Came out unplayable (except by a computer) and not so pleasing to the ears.

]]>(lower case = the lower octave = keys to the left)

(UPPER CASE = the next octave up = keys further right)

c C e E f F g G a A

This, assuming mapping starts at 0 gives the even numbers to the lower octave and the odd numbers to the higher octave and sounds very tuneful in places.

Does anyone have a link to a graph of the frequency of occurrence of digits in pi(to 10,000 places say)? Just by listening, I think there are more even numbers.

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I think you are mistaken there, the effect you describe is ‘random + enough time’ but pi isn’t random. Unpredictable, but not random.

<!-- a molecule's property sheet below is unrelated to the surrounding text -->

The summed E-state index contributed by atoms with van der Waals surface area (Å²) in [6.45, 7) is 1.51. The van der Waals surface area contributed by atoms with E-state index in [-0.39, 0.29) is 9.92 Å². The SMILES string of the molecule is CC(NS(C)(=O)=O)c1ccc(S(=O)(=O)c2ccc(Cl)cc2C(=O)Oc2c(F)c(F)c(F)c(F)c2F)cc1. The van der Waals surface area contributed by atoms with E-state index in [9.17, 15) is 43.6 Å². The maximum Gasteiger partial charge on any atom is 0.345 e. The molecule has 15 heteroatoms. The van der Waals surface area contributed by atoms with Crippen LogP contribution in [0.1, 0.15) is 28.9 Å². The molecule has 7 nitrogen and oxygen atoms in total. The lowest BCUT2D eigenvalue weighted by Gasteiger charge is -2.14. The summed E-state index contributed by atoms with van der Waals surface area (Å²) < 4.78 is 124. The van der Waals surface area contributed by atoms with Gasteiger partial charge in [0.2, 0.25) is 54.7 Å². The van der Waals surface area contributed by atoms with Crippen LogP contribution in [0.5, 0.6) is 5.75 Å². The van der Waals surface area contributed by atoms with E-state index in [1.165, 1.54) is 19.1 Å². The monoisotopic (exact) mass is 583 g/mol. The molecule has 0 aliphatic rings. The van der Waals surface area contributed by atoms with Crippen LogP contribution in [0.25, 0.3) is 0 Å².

*AFAIK pi doesn’t necessarily go through every combination of number (in handy melody length groups).*

http://www.tomdukich.com/math%20euler%20samba%20movie.html

You’ll thank me.

]]>I’m not sure what notes he mapped the numbers to, but I think it sounds beautiful. ]]>

Of course it’ll drive you nuts if you leave it running for too long… ]]>

http://home.golden.net/~samu/Ears/EarFrame.html ]]>

If I’m remembering correctly, every finite string of digits occurs somewhere in the decimal representation of pi. So theoretically, if you plug all the notes of your favorite song into this thing, it will eventually play it for you. The problem being, of course, that it only uses the first 10,000 digits.

What we really need is a base 88 representation of pi, so that every key on the piano could get represented. Hook that up to a file with as much of pi in it as we know and let it run as some sort of audio art installation. Or, for a really insane version, make it a base 440 (5*88) representation. This way there would be enough digits to represent sixteenth, eighth, quarter, half, and whole notes. That way just about every melody you can play on a piano would eventually show up in it.

Or perhaps I’m taking this too far.

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